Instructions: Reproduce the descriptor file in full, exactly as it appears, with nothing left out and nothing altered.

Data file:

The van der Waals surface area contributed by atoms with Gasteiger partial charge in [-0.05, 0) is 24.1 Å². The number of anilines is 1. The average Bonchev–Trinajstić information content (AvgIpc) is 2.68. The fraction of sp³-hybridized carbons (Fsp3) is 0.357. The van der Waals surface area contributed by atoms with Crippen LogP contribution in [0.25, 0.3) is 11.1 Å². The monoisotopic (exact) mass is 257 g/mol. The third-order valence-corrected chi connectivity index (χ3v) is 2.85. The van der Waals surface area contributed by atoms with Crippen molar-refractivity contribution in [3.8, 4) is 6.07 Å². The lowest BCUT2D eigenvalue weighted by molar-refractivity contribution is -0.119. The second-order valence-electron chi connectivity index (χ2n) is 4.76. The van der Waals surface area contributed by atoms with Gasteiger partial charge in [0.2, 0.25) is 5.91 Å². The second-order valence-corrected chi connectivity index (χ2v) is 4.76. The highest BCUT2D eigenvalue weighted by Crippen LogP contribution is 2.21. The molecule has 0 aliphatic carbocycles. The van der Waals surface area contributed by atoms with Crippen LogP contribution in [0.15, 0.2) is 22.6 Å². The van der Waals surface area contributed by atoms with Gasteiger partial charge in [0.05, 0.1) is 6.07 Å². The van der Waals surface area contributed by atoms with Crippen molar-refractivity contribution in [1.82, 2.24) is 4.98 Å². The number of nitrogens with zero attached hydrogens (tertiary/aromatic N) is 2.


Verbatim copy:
The van der Waals surface area contributed by atoms with Gasteiger partial charge in [-0.05, 0) is 24.1 Å². The number of anilines is 1. The average Bonchev–Trinajstić information content (AvgIpc) is 2.68. The fraction of sp³-hybridized carbons (Fsp3) is 0.357. The van der Waals surface area contributed by atoms with Crippen LogP contribution in [0.25, 0.3) is 11.1 Å². The monoisotopic (exact) mass is 257 g/mol. The third-order valence-corrected chi connectivity index (χ3v) is 2.85. The van der Waals surface area contributed by atoms with Crippen molar-refractivity contribution in [3.8, 4) is 6.07 Å². The lowest BCUT2D eigenvalue weighted by molar-refractivity contribution is -0.119. The second-order valence-electron chi connectivity index (χ2n) is 4.76. The van der Waals surface area contributed by atoms with Gasteiger partial charge in [0.2, 0.25) is 5.91 Å². The second-order valence-corrected chi connectivity index (χ2v) is 4.76. The highest BCUT2D eigenvalue weighted by Crippen LogP contribution is 2.21. The molecule has 0 aliphatic carbocycles. The van der Waals surface area contributed by atoms with Crippen LogP contribution in [0.15, 0.2) is 22.6 Å². The van der Waals surface area contributed by atoms with Gasteiger partial charge in [0.05, 0.1) is 6.07 Å². The van der Waals surface area contributed by atoms with Crippen molar-refractivity contribution in [1.82, 2.24) is 4.98 Å². The number of nitrogens with zero attached hydrogens (tertiary/aromatic N) is 2.